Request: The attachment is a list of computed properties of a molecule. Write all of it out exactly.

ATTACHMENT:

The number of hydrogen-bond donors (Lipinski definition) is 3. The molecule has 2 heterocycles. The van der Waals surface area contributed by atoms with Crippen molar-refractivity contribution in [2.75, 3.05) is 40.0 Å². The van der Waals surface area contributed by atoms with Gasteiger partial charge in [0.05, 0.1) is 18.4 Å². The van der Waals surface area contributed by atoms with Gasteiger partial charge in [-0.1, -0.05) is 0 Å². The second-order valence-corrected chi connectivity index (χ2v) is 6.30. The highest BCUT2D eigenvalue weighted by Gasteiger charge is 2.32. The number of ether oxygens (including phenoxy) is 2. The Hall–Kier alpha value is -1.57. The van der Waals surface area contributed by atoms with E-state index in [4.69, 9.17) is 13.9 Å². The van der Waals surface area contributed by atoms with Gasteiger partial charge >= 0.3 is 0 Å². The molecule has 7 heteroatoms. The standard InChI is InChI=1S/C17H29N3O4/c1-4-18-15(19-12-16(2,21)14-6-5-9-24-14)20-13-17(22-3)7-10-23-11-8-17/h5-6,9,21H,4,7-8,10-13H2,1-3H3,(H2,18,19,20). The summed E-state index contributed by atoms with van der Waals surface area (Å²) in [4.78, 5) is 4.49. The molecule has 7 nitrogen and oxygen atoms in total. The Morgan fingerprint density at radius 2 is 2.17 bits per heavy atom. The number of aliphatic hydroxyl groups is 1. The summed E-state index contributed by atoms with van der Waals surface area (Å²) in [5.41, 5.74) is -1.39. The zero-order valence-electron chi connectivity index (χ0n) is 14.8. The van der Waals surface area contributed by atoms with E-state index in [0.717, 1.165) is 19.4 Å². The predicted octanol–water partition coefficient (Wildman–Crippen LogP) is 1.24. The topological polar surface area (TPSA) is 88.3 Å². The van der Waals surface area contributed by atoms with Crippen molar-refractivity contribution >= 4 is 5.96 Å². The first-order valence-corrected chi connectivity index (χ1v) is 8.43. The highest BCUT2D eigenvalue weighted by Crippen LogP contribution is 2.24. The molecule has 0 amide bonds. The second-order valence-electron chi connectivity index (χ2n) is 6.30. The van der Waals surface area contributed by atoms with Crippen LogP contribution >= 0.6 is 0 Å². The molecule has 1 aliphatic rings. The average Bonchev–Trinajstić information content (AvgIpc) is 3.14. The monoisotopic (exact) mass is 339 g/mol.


The number of hydrogen-bond donors (Lipinski definition) is 3. The molecule has 2 heterocycles. The van der Waals surface area contributed by atoms with Crippen molar-refractivity contribution in [2.75, 3.05) is 40.0 Å². The van der Waals surface area contributed by atoms with Gasteiger partial charge in [0.05, 0.1) is 18.4 Å². The van der Waals surface area contributed by atoms with Gasteiger partial charge in [-0.1, -0.05) is 0 Å². The second-order valence-corrected chi connectivity index (χ2v) is 6.30. The highest BCUT2D eigenvalue weighted by Gasteiger charge is 2.32. The number of ether oxygens (including phenoxy) is 2. The Hall–Kier alpha value is -1.57. The van der Waals surface area contributed by atoms with E-state index in [4.69, 9.17) is 13.9 Å². The van der Waals surface area contributed by atoms with Gasteiger partial charge >= 0.3 is 0 Å². The molecule has 7 heteroatoms. The standard InChI is InChI=1S/C17H29N3O4/c1-4-18-15(19-12-16(2,21)14-6-5-9-24-14)20-13-17(22-3)7-10-23-11-8-17/h5-6,9,21H,4,7-8,10-13H2,1-3H3,(H2,18,19,20). The summed E-state index contributed by atoms with van der Waals surface area (Å²) in [4.78, 5) is 4.49. The molecule has 7 nitrogen and oxygen atoms in total. The Morgan fingerprint density at radius 2 is 2.17 bits per heavy atom. The number of aliphatic hydroxyl groups is 1. The summed E-state index contributed by atoms with van der Waals surface area (Å²) in [5.41, 5.74) is -1.39. The zero-order valence-electron chi connectivity index (χ0n) is 14.8. The van der Waals surface area contributed by atoms with E-state index in [0.717, 1.165) is 19.4 Å². The predicted octanol–water partition coefficient (Wildman–Crippen LogP) is 1.24. The topological polar surface area (TPSA) is 88.3 Å². The van der Waals surface area contributed by atoms with Crippen molar-refractivity contribution >= 4 is 5.96 Å². The first-order valence-corrected chi connectivity index (χ1v) is 8.43. The highest BCUT2D eigenvalue weighted by Crippen LogP contribution is 2.24. The molecule has 0 amide bonds. The second-order valence-electron chi connectivity index (χ2n) is 6.30. The van der Waals surface area contributed by atoms with Crippen LogP contribution >= 0.6 is 0 Å². The molecule has 1 aliphatic rings. The average Bonchev–Trinajstić information content (AvgIpc) is 3.14. The monoisotopic (exact) mass is 339 g/mol.